Fried Ricotta Stuffed Squash Flowers

If you have never had the pleasure, trust me when I say that squash blossoms are a wonderful treat when cooked. They are slight and delicate, with just a hint of flavor. Unfortunately, due to their very limited shelf life and status secondary to actual squash, it is often quite difficult to find them (with the exception of farmer’s markets and backyard gardens). I have been known to raid neighbor’s gardens for the beauties, but this year, rather then turning to breaking and entering, I planted my own. I’m still waiting for them to bloom. I may be waiting forever. I was surprised and thrilled then, to find the flowers available at yesterday’s Crescent City Farmers Market. I bought the last container, a gorgeous mix of male and female blooms and headed home, planning recipes in my head.

As I said, they have a very limited shelf life and if you are lucky enough to find them, be sure to cook or eat them as soon as possible. When cooking, be careful to use ingredients that will not overwhelm their subtle, light flavor. I wanted something airy, summery and easy to put together. A combination of mint, lemon, walnuts and ricotta seemed like a great match. It turned out wonderfully. The creamy warm ricotta mixed with the bright lemon zest and both were wrapped in a perfectly crunchy, barely fried bloom. I recommend that you eat them warm with ice cream or simply on their own. They make a wonderful dessert when sweet, but also consider stuffing them with savory cheese and herbs and serving them on a salad.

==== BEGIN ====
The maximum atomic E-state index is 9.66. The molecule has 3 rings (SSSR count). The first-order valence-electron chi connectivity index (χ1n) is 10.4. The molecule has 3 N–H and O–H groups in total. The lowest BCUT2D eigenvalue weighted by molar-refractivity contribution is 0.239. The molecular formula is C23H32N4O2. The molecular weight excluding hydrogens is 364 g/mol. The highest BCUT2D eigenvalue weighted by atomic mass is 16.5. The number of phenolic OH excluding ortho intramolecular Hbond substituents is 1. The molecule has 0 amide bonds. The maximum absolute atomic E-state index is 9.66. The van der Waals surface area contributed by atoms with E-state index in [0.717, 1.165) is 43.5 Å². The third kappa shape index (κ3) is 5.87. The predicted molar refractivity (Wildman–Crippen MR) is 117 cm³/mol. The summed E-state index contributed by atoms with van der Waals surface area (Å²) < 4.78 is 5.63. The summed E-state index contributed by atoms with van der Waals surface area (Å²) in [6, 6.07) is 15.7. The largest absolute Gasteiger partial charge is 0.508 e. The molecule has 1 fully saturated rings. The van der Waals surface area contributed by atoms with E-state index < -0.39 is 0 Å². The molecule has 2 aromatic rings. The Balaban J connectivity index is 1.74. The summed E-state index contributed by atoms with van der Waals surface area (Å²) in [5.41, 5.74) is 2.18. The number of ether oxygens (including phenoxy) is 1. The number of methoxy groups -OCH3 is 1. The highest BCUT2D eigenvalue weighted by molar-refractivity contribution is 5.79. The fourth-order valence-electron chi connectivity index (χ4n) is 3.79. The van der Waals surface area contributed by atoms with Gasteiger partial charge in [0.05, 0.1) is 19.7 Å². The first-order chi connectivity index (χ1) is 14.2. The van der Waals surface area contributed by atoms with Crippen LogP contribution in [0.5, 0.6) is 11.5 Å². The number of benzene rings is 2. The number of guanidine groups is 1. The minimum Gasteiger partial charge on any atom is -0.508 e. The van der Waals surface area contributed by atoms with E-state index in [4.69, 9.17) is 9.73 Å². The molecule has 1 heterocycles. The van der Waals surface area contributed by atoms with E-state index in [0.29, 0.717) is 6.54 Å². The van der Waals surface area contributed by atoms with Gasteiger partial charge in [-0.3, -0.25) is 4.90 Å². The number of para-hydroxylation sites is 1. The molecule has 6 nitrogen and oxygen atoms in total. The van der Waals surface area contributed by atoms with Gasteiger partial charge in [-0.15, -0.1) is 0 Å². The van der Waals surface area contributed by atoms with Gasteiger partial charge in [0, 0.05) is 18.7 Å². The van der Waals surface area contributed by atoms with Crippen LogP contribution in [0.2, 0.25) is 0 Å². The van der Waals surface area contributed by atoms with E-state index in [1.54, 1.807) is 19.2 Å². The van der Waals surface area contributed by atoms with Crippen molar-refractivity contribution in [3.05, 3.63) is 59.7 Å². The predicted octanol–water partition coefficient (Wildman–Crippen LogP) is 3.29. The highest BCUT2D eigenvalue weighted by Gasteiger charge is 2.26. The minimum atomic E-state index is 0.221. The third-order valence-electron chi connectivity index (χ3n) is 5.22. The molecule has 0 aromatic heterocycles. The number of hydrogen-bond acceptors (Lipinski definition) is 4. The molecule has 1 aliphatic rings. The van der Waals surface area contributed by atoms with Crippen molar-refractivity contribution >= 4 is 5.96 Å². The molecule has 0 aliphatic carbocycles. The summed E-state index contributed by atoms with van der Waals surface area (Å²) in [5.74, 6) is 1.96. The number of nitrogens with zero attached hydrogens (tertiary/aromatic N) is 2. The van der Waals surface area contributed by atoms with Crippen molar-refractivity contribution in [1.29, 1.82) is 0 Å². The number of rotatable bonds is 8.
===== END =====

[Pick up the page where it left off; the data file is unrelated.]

Fried Ricotta Stuffed Squash Flowers (makes 15 blossoms)

15 Zucchini Blossoms
1/2 cup ricotta
3 tbsp walnuts
8 mint leaves
zest of 1 small lemon
1 tbsp powdered sugar, plus more for dusting
1 cup soda water
1 cup all purpose flour
Canola oil

First, snip the flowers from the zucchini, being sure to keep a small portion of the stalk intact so that they do not fall apart

In a blender grind walnuts, mint, zest and powdered sugar until fine. Stir the nut mixture into the ricotta. Very carefully part the petals of each blossom and stuff with roughly one teaspoon of ricotta. Be sure not to over stuff, as they will overflow during frying. When finished set blossoms aside.


 In a skillet, heat about 1″ of canola oil (do not use EVOO as the flavor will be too strong). When the oil is hot enough (a drop of water should skip over the surface), dredge your blossoms gently in the soda water and then flour. Place them in the oil, frying until golden brown, turning them throughout so that they do not burn.

Set aside on a paper towel and let cool slightly. When ready to serve sprinkle with powdered sugar.